“I have collaborated with Native American communities in Oklahoma since 1993, when I began a lifelong personal and research relationship with the Euchee/Yuchi people.”
Be up-front about what you want
Don’t beat around the bush when it comes to your professional goals. If you’ve done your job right, future employers, reviewers, students, and collaborators are probably reading your profile. Great. Now, what do you want to do with them? Let them know what you’re after, like scientist CW Hooker does in his Summary:
“I am always interested in discussing collaborations and future opportunities.”
Prove your value
Finally, use your Summary section to describe what you’ve done and why it matters. Elizabeth Iorns, breast cancer researcher and entrepreneur, explains to profile viewers that,
“Based on her own experiences as a young investigator seeking expert collaborations, Dr. Iorns co-founded Science Exchange. In 2012, after recognizing the need to create a positive incentive system that rewards independent validation of results, Dr. Iorns created the Reproducibility Initiative.”
Right there is proof that she gets stuff done: she’s created solutions in response to service gaps for scientists. Impressive!
5: Give the scoop on your best work
If you’re a recent graduate or junior academic, it can be tempting to put all of your work experience on your LinkedIn profile.
Don’t do it!
Putting all of your positions on your profile can trivialize the more important work that you’ve done and make you look scattered.
Remember, your LinkedIn profile fills different role than your CV–it’s more of a trailer than a feature film. So include only the jobs that are relevant to your career goals. Mention a few specifics about your most important responsibilities and what you learned at those jobs, and save the gory details about your day-to-day work for your full CV.
A good rule for more senior researchers to talk mostly about your last 10-15 years of experience. Listing all of your past institutions will make for a monster profile that will turn readers off with too much detail.
After all, why would someone care if you were a lab assistant for Dr. Obscure at Wichita State University in 1985, when the more compelling story is that you’ve had your own lab since 2006?
6: Brag about your best awards and publications
Keeping it short and sweet also extends to discussing awards and publications on your LinkedIn profile. Highlight your best publications (especially those where you’re a lead author) and most prestigious awards (i.e., skip the $500 undergraduate scholarship from your local Elks club).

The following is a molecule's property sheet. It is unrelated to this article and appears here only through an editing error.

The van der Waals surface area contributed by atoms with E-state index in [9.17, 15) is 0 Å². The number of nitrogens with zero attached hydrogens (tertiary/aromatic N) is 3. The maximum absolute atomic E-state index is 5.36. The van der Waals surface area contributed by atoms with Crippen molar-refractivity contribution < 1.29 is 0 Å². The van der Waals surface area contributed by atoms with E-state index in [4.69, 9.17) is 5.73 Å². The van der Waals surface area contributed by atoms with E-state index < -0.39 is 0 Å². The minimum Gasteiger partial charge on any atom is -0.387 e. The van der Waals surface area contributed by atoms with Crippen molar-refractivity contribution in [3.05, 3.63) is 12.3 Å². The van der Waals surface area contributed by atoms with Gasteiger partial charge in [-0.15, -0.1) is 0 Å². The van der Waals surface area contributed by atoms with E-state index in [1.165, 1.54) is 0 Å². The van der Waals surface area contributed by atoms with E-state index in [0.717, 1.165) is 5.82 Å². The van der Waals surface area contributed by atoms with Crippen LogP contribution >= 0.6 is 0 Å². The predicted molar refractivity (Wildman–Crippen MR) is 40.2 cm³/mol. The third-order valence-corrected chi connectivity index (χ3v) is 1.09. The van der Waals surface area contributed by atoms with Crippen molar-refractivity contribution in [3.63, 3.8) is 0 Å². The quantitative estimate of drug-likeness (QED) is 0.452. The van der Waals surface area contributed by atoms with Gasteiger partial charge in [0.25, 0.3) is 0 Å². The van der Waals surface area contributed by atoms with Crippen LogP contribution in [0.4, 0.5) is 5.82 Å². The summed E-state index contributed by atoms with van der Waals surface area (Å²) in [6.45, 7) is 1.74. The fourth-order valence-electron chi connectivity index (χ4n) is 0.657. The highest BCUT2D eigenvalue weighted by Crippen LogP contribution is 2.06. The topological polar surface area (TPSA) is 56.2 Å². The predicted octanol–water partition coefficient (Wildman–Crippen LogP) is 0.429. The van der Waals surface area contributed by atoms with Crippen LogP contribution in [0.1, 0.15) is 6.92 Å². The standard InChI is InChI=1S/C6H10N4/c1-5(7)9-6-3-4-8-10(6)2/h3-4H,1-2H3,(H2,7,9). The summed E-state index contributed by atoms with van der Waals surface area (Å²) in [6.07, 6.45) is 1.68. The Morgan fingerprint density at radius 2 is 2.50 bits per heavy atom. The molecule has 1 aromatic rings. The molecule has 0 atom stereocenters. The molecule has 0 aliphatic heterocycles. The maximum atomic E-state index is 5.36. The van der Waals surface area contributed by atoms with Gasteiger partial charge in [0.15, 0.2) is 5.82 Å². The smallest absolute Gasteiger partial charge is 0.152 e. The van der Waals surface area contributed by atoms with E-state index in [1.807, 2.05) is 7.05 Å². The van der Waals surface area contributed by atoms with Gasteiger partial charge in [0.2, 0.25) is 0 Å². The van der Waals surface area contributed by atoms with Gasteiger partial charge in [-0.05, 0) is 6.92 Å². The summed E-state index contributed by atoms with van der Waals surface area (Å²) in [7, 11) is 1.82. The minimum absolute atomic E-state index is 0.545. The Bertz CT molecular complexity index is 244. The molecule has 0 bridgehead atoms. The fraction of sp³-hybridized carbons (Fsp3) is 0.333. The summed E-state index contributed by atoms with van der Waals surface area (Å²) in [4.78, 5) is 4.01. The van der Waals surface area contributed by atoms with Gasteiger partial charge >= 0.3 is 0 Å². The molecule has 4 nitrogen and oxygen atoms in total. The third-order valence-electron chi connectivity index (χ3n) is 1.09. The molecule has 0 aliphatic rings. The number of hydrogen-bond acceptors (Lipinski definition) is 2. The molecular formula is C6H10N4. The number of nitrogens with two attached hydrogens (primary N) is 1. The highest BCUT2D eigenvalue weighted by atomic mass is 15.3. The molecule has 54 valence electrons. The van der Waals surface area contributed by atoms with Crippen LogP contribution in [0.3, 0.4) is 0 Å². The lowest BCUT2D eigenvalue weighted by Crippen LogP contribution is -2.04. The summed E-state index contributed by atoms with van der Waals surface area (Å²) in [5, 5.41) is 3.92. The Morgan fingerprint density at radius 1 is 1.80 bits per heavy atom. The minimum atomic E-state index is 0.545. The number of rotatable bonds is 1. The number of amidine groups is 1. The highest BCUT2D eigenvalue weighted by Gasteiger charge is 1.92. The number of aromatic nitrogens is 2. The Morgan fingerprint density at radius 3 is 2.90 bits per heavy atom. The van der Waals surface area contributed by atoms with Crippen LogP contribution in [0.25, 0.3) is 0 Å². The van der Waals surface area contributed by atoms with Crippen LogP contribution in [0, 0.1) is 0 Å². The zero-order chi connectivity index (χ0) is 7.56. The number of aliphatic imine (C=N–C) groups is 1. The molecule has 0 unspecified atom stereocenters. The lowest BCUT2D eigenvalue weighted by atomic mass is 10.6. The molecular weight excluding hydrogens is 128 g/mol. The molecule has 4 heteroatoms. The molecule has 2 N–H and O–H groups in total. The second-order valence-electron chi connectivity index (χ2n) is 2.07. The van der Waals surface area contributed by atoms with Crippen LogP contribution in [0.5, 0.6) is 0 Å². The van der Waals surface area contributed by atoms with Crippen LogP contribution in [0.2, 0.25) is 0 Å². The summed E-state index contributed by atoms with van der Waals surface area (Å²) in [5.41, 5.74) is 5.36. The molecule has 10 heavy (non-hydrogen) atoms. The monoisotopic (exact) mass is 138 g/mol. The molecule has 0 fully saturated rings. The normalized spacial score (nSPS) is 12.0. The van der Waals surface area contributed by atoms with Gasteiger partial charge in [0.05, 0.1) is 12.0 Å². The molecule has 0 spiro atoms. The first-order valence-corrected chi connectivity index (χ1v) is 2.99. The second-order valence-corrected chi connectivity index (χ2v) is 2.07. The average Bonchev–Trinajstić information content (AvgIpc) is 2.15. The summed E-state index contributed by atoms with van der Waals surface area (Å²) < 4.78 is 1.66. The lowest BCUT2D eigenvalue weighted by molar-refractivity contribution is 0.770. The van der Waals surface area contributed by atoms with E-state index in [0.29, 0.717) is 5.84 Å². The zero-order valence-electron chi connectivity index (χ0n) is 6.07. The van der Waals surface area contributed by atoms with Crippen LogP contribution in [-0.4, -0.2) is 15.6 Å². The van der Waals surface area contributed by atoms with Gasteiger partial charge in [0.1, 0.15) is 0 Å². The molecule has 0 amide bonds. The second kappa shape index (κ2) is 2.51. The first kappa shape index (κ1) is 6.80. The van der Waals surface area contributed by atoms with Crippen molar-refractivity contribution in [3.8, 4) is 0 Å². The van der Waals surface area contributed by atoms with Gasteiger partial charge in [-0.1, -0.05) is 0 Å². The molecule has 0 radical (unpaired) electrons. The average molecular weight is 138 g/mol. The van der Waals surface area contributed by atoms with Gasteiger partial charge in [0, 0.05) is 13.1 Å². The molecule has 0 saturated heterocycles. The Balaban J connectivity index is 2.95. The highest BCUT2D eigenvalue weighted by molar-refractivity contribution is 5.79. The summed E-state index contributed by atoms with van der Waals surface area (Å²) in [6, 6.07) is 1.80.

If you’re seeking an industry job, keep in mind that publications and awards don’t mean nearly as much outside of academia. In fact, you might want to leave those sections off of your LinkedIn profile altogether, replacing them with patents you’ve filed or projects you’ve led.
7. Add some eye-catching content
If LinkedIn were designed for scientists, it’d be much easier to import information from our CVs. Too bad it’s not. Nonetheless, with a little ingenuity you can make the site great for showcasing what scientists have a lot of: posters, slide decks, and figures for manuscripts.
If you’ve ever given a talk at a conference, or submitted a figure with a manuscript for publication, you can upload it here, giving viewers a better taste of your work. Add links, photos, slideshows, and videos directly to your profile using the Upload icon on your profile’s Summary and Experience sections. Consider also adding a link to your Impactstory profile, so you can show readers your larger body of work and its popular and scholarly impact.
Want some inspiration? Neuroscientist Bradley Voytek has added a Wow Factor to his profile with a link to a TEDx talk he gave on his research. Pharmacology professor Ramy Aziz showcases his best conference talks using links to Slideshare slide decks. And Github repositories make an appearance alongside slide decks on PhD student Cristhian Parra’s profile (pictured above).
You too can upload links to your best–and most visually stimulating–work for a slick-looking profile that sets you apart from others.
If you’ve followed our steps to hacking LinkedIn’s limitations for scientists, that drab old profile is spiffed up and ready to share. Now you’re poised to make lasting connections with your colleagues via LinkedIn, and hook potential collaborators.
But! You haven’t even scratched the surface of LinkedIn’s value until you use it to network. We’ll show you how to do that in the second part of our series. Stay tuned!
Do you have tips for crafting great LinkedIn profiles, or what you–as an employer–look for in a LinkedIn profile? Leave them in the comments below!